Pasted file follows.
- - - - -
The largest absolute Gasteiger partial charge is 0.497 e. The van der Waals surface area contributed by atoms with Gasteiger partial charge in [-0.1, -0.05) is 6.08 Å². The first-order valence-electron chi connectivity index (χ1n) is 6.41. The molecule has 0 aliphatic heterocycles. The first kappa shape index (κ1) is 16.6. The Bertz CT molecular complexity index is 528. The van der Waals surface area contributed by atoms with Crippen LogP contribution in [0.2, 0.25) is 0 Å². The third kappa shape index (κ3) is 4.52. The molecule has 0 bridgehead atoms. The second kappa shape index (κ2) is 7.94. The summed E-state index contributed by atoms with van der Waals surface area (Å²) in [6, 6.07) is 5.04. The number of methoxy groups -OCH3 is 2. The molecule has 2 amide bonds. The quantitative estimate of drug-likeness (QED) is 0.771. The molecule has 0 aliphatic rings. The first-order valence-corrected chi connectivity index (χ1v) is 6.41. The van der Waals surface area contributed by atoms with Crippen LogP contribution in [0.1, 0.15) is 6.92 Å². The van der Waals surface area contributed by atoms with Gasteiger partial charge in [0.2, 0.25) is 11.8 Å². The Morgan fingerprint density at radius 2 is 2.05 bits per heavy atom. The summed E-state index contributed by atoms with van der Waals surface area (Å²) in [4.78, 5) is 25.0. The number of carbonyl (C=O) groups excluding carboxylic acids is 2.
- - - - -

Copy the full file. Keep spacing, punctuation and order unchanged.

The largest absolute Gasteiger partial charge is 0.497 e. The van der Waals surface area contributed by atoms with Gasteiger partial charge in [-0.1, -0.05) is 6.08 Å². The first-order valence-electron chi connectivity index (χ1n) is 6.41. The molecule has 0 aliphatic heterocycles. The first kappa shape index (κ1) is 16.6. The Bertz CT molecular complexity index is 528. The van der Waals surface area contributed by atoms with Crippen LogP contribution in [0.2, 0.25) is 0 Å². The third kappa shape index (κ3) is 4.52. The molecule has 0 bridgehead atoms. The second kappa shape index (κ2) is 7.94. The summed E-state index contributed by atoms with van der Waals surface area (Å²) in [6, 6.07) is 5.04. The number of methoxy groups -OCH3 is 2. The molecule has 2 amide bonds. The quantitative estimate of drug-likeness (QED) is 0.771. The molecule has 0 aliphatic rings. The first-order valence-corrected chi connectivity index (χ1v) is 6.41. The van der Waals surface area contributed by atoms with Crippen LogP contribution in [0.1, 0.15) is 6.92 Å². The van der Waals surface area contributed by atoms with Gasteiger partial charge in [0.2, 0.25) is 11.8 Å². The Morgan fingerprint density at radius 2 is 2.05 bits per heavy atom. The summed E-state index contributed by atoms with van der Waals surface area (Å²) in [4.78, 5) is 25.0. The number of carbonyl (C=O) groups excluding carboxylic acids is 2.